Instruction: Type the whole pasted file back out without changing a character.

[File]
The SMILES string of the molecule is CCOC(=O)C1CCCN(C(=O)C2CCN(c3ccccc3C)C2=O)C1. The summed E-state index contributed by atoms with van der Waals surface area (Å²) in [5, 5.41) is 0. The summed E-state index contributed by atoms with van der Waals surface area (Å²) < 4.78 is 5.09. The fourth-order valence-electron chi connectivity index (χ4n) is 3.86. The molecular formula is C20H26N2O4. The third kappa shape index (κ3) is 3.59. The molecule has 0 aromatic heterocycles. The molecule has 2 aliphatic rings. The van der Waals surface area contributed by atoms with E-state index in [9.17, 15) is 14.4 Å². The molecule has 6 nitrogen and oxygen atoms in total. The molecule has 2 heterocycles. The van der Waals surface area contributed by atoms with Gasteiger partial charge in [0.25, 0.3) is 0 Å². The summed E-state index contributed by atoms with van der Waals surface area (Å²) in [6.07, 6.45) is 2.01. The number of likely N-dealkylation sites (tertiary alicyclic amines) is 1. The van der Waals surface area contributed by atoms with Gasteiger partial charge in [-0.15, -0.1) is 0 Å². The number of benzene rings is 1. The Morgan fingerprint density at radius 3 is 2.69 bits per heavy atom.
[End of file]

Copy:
The SMILES string of the molecule is CCOC(=O)C1CCCN(C(=O)C2CCN(c3ccccc3C)C2=O)C1. The summed E-state index contributed by atoms with van der Waals surface area (Å²) in [5, 5.41) is 0. The summed E-state index contributed by atoms with van der Waals surface area (Å²) < 4.78 is 5.09. The fourth-order valence-electron chi connectivity index (χ4n) is 3.86. The molecular formula is C20H26N2O4. The third kappa shape index (κ3) is 3.59. The molecule has 0 aromatic heterocycles. The molecule has 2 aliphatic rings. The van der Waals surface area contributed by atoms with E-state index in [9.17, 15) is 14.4 Å². The molecule has 6 nitrogen and oxygen atoms in total. The molecule has 2 heterocycles. The van der Waals surface area contributed by atoms with Gasteiger partial charge in [0.25, 0.3) is 0 Å². The summed E-state index contributed by atoms with van der Waals surface area (Å²) in [6.07, 6.45) is 2.01. The number of likely N-dealkylation sites (tertiary alicyclic amines) is 1. The van der Waals surface area contributed by atoms with Gasteiger partial charge in [-0.15, -0.1) is 0 Å². The number of benzene rings is 1. The Morgan fingerprint density at radius 3 is 2.69 bits per heavy atom.